Picture Books to Inspire Young Activists


What inspires others to take a stand for what’s right? It only takes one person to stand up for what they believe in to spark a movement. One person’s courage can influence so many others to take a stand and fight for what’s right. There are no barriers when it comes to being an activist, and in fact, the desire for activism can start at a very young age. Pine Reads Review is proud to present a selection of picture books that illustrate the power of activism, and show how you’re never too young to start advocating for what you believe in.

Sarah Rising

Written by Ty Chapman and Illustrated by DeAnn Wiley

Sarah is a young girl who had the same routine every morning. She ate her toast, fed her pet bugs, got ready for school, and continued on with her day. However, one day her father decides to take her with him to a protest against police brutality toward Black people, and Sarah’s perspective on the world changes. For the duration of the book, Sarah is confronted with the cruelty of the police officers who are supposed to serve and protect, as well as the strength of the protestors who she stands beside. Inspired by the protests sparked by the murder of George Floyd, this picture book exposes its readers to the ideas of activism, community, and standing up for what is right. Written in a child’s perspective, it introduces the ideas of social justice in a tangible way for children. 

Check out our review of Sarah Rising here.

Sometimes People March

Written by Tessa Allen

Sometimes People March is a picture book that explains the many different reasons why people march. Through its use of striking watercolor visuals and inspiring words, it is a book that activists of all ages can connect with. It illustrates the powerful message that when people from all walks of life stand together for a cause, it makes them powerful and strong.

Justice Is…: A Guide for Young Truth Seekers

Written by Preet Bharara and Illustrated by Sue Cornelison

In the words of former U.S. Attorney for the Southern District of New York Preet Bharara, this picture book explains what justice is. She illustrates the idea of justice by referencing historic activists like Malala Yousafzai, Ruth Bader Ginsburg, Ida B. Wells, and more. All of these individuals fought against the injustices that faced them. This picture book aims to inspire readers to take these historical figures’ examples and implement them into their own life. Bharara hopes to inspire future activists to take part in keeping justice true. 

Greta and the Giants: Inspired by Greta Thunberg’s Stand to Save the World

Written by Zoë Tucker and Illustrated by Zoe Persico

Greta lived in the forest happily until the Giants appeared and began destroying the forest for their own selfish needs. They chopped down the trees to make houses, which turned into cities until only a small patch of forest was left. With the forest and its animal inhabitants threatened, Greta gathers the strength to stand up against the Giants, her courage influencing those around her. This story takes an allegorical approach to address the climate crisis and hopes to inspire others, especially children, to stand up for what’s right and protect our world.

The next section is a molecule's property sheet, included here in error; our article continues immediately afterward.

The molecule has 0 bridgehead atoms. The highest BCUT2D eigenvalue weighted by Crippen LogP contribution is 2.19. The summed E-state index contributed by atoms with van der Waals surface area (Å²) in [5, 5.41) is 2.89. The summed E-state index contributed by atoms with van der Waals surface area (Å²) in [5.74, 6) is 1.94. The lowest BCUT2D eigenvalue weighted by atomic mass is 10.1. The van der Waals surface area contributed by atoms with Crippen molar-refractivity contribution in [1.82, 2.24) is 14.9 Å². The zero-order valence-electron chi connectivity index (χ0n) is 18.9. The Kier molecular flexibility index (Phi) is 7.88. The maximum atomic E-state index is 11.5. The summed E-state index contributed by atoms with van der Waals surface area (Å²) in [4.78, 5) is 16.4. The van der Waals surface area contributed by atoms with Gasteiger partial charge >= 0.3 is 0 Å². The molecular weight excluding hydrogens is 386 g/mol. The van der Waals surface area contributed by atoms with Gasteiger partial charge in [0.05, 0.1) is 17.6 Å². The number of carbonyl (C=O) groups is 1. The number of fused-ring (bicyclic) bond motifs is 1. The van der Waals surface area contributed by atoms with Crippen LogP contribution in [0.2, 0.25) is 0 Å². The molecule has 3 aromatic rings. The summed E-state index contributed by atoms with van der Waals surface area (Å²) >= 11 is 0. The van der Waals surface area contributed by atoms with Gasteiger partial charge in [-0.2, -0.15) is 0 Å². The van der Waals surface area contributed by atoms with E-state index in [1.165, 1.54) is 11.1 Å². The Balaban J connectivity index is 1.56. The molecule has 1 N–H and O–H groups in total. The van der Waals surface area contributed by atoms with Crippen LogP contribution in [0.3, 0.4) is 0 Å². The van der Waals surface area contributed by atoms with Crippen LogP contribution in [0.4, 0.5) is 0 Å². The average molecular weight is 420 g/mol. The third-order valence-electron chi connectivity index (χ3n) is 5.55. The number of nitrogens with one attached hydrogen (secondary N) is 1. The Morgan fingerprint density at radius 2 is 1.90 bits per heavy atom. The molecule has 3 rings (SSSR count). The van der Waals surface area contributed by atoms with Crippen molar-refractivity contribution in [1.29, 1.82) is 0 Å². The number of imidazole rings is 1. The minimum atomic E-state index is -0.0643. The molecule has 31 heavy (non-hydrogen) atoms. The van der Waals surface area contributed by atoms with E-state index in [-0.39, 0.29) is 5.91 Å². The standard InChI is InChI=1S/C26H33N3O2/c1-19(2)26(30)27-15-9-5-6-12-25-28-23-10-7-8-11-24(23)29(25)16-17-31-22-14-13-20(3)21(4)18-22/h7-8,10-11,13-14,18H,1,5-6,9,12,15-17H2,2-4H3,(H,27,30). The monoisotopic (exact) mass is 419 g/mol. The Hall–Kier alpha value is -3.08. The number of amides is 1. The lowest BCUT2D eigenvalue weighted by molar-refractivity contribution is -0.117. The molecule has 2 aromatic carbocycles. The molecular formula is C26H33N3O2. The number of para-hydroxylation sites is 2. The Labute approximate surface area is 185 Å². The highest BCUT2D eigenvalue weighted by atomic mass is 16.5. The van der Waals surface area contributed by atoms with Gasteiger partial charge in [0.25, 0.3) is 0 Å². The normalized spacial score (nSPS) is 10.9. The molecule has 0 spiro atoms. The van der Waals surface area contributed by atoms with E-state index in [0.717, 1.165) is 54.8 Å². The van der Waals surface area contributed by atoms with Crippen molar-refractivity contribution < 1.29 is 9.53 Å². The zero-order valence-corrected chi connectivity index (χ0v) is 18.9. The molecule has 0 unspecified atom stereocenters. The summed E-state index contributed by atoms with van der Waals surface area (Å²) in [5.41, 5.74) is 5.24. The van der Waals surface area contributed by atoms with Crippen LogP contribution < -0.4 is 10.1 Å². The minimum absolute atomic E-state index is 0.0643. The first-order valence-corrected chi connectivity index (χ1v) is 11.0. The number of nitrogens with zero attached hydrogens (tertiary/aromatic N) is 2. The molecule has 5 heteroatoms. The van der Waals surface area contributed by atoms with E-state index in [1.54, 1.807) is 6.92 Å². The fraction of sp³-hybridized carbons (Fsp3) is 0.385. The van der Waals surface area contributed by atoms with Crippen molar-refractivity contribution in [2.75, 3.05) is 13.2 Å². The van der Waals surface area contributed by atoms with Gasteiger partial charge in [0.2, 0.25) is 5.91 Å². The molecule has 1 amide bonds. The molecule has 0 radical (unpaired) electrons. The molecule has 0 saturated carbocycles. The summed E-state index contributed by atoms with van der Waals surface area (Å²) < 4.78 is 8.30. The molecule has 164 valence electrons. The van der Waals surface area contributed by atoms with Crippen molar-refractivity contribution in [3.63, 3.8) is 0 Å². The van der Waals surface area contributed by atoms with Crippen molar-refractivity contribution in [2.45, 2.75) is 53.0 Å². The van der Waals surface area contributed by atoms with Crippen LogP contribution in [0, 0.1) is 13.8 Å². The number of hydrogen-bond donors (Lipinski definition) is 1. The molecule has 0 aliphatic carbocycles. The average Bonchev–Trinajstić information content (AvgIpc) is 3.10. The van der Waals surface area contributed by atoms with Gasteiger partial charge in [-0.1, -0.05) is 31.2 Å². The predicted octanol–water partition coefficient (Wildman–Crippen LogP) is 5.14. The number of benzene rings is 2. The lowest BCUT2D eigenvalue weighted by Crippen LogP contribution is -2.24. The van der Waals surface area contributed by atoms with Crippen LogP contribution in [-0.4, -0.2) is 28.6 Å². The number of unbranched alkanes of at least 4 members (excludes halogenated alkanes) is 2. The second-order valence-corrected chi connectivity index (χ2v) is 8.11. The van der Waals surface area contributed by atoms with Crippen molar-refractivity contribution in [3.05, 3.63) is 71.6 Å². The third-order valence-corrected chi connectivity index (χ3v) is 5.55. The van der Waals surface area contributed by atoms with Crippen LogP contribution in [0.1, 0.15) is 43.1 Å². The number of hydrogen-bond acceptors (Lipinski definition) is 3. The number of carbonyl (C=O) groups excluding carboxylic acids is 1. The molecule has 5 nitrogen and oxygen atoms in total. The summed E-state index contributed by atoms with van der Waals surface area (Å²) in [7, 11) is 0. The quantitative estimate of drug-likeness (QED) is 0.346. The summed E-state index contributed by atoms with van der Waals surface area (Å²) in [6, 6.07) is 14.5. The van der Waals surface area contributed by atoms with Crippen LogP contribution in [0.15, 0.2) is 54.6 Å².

You Are Revolutionary

Written by Cindy Wang Brandt and Illustrated by Lynnor Bontigao

You Are Revolutionary promotes the message that every child has the ability to spark change in the world. Every child has unique gifts that can help them shape the world and fight against injustice. As the title suggests, every child is revolutionary, and this picture book illustrates the uniqueness that each child brings to the world and hopefully inspires them to make a difference. With its diverse cast of characters, it makes it clear that there are no barriers to being revolutionary.

All the Way to the Top: How One Girl’s Fight for Americans with Disabilities Changed Everything

Written by Annette Bay Pimentel and Illustrated by Nabi Ali and Foreword by Jennifer Keelan-Chaffins

Based on a true story, Jennifer Keelan was a child who never let her inability to walk stop her from living her life. The world around her seemed determined to keep those obstacles in her way – until the Americans with Disabilities Act was proposed to Congress, and Jennifer was determined to make sure this act would be made into law. To make sure this act became a reality, she participated in the Capitol Crawl, crawling up the stairs without her wheelchair. This inspiring true story is sure to spark the desire for activism in children.

Just Help! How to Build a Better World

Written by Sonia Sotomayor and Illustrated by Angela Dominguez

Before Sonia goes to bed, she is always asked the same question by her Mami, “How did you help today?” And every night Sonia has an answer to that question. Striving to help her community in any way possible, Sonia describes all the different ways people in the community support each other, conjoining all their efforts to help make the world a better place. Inspired by Supreme Court Justice Sonia Sotomayor’s own family’s desire for activism, she enables readers to grasp the concept of activism and how they can do their part in the world every day.

A Girl’s Bill of Rights

Written by Amy B. Mucha and Illustrated by Addy Rivera Sonda

A Girl’s Bill of Rights is an empowering picture book that discusses the rights that girls have to their bodies and minds. It advocates for girls to be confident in themselves and know that they have the power to accomplish anything they desire. This picture book really hones down on the message of how wonderful it is to be a girl, and no one can take away their fundamental rights.

PRR Writer, Tereza Rascon